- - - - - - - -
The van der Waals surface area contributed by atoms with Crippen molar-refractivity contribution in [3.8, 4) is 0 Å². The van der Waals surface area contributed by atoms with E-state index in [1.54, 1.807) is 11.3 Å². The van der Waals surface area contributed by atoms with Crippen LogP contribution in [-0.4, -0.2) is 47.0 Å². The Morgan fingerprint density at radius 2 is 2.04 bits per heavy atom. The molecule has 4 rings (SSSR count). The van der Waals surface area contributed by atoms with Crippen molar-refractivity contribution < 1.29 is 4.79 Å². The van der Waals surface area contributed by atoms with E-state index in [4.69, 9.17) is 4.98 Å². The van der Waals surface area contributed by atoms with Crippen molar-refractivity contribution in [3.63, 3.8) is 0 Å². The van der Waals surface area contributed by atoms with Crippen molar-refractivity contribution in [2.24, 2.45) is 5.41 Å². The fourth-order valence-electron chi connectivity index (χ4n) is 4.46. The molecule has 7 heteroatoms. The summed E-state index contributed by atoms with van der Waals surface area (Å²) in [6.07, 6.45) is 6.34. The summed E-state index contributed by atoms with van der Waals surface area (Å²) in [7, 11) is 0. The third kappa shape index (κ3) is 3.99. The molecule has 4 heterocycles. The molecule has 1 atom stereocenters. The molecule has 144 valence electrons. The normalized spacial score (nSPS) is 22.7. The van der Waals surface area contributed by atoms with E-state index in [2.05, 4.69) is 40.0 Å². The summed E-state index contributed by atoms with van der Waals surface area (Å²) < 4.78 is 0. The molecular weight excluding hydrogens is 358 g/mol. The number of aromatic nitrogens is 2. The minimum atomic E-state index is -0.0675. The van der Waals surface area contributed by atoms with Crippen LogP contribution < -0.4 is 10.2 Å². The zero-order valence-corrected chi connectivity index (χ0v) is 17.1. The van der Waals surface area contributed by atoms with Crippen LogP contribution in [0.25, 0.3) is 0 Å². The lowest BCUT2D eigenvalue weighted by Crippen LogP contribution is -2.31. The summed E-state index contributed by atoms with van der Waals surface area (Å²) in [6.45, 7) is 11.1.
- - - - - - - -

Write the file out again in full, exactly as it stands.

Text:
The van der Waals surface area contributed by atoms with Crippen molar-refractivity contribution in [3.8, 4) is 0 Å². The van der Waals surface area contributed by atoms with E-state index in [1.54, 1.807) is 11.3 Å². The van der Waals surface area contributed by atoms with Crippen LogP contribution in [-0.4, -0.2) is 47.0 Å². The Morgan fingerprint density at radius 2 is 2.04 bits per heavy atom. The molecule has 4 rings (SSSR count). The van der Waals surface area contributed by atoms with Crippen molar-refractivity contribution < 1.29 is 4.79 Å². The van der Waals surface area contributed by atoms with E-state index in [4.69, 9.17) is 4.98 Å². The van der Waals surface area contributed by atoms with Crippen molar-refractivity contribution in [3.63, 3.8) is 0 Å². The van der Waals surface area contributed by atoms with Crippen molar-refractivity contribution in [2.24, 2.45) is 5.41 Å². The fourth-order valence-electron chi connectivity index (χ4n) is 4.46. The molecule has 7 heteroatoms. The summed E-state index contributed by atoms with van der Waals surface area (Å²) in [6.07, 6.45) is 6.34. The summed E-state index contributed by atoms with van der Waals surface area (Å²) in [7, 11) is 0. The third kappa shape index (κ3) is 3.99. The molecule has 4 heterocycles. The molecule has 1 atom stereocenters. The molecule has 144 valence electrons. The normalized spacial score (nSPS) is 22.7. The van der Waals surface area contributed by atoms with E-state index in [2.05, 4.69) is 40.0 Å². The summed E-state index contributed by atoms with van der Waals surface area (Å²) < 4.78 is 0. The molecular weight excluding hydrogens is 358 g/mol. The number of aromatic nitrogens is 2. The minimum atomic E-state index is -0.0675. The van der Waals surface area contributed by atoms with Crippen LogP contribution < -0.4 is 10.2 Å². The zero-order valence-corrected chi connectivity index (χ0v) is 17.1. The van der Waals surface area contributed by atoms with Crippen LogP contribution in [0.25, 0.3) is 0 Å². The lowest BCUT2D eigenvalue weighted by Crippen LogP contribution is -2.31. The summed E-state index contributed by atoms with van der Waals surface area (Å²) in [6.45, 7) is 11.1.